"Technically there was no way to implicate her," Papa explained sympathetically, sensing my wrath. "The Artifact, the broken window – it wasn't concrete proof that she was conspiring against the leaders. However," he added, seeing my face turn scarlet, "it was proof enough to convince the entire palace that she was lying. And we did find traces of poison in the ceremonial wine – the wine that only the leaders of the Peace Conference were to drink when everyone was seated. You came just in time to save their lives. Unfortunately, we cannot prove anything. She got off on a mere technicality, but her guilt is obvious. There is also renewed suspicion on Alazne for helping to murder Harat's old ambassador Terak Malahais."
It took me a moment to remember that far-away scandal. Of course – it was the time Flin and I had been threatened by those caravan-goers in Narayar. When Flin told me about his childhood.
"So what now?" I asked quickly, trying to focus my thoughts again. "Do we do anything to her? She gets off scot free?"
"Not entirely. We cannot take decisive action against Yarr diplomatically, but your discovery has permanently tainted our relationships with Yarr. It's a black mark on them; the whole mainland continent has to keep one eye permanently focused on that island now. You've done a good thing, my girl."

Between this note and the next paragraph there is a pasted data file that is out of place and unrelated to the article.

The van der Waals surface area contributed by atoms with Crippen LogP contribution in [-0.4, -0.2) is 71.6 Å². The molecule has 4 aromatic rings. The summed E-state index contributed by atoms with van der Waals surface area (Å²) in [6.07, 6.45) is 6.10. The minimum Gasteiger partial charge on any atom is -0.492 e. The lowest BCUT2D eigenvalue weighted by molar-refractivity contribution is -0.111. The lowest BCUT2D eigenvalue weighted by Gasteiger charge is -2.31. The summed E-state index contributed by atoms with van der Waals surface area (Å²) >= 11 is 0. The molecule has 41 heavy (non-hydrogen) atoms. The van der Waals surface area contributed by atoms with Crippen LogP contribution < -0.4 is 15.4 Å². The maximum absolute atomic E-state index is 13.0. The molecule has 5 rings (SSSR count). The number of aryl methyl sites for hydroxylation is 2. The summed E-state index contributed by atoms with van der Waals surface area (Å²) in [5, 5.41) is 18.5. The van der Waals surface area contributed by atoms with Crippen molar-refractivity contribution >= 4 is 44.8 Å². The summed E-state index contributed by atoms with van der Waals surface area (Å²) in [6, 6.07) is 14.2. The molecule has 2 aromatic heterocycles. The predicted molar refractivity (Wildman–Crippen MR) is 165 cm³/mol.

I glowed – inside, of course. Hadn't my one goal when I started my whole spying fiasco been to get glory and fame – and to prove that I could do something right? Well, it had been my childish dream, but somehow it felt wonderful to have it fulfilled.
"By the way, you know old Treoven? He's been in Narayar for the past six months, unable to get out of the country?"
Treoven! I had completely forgotten the existence of our old friend. "Where is Treo now?" I asked breathlessly. "Papa, I forgot all about him!"
Papa made a face. "So did I, but we were understandably preoccupied. He's coming to Harat next week to meet –"
The door creaked, and Mamma poked her head inside. "Hugh, you didn't call me," she reproached, coming in with a tray of steaming hot food. "The palace healer told me to give you this if you were awake, dear."
I eyed it greedily. Hot tomato soup sent curling steam into the air, next to warm, freshly baked bread, goat's milk, and a cinammon pastry. It was an odd assortment, but as I tucked in, I discovered it was a most delicious one.
"Papa's been telling me everything," I informed her, my mouth full.
She exchanged glances with him.
"Not quite everything," Papa amended. "We are leaving for Harat the day after tomorrow, with Cadman's entourage."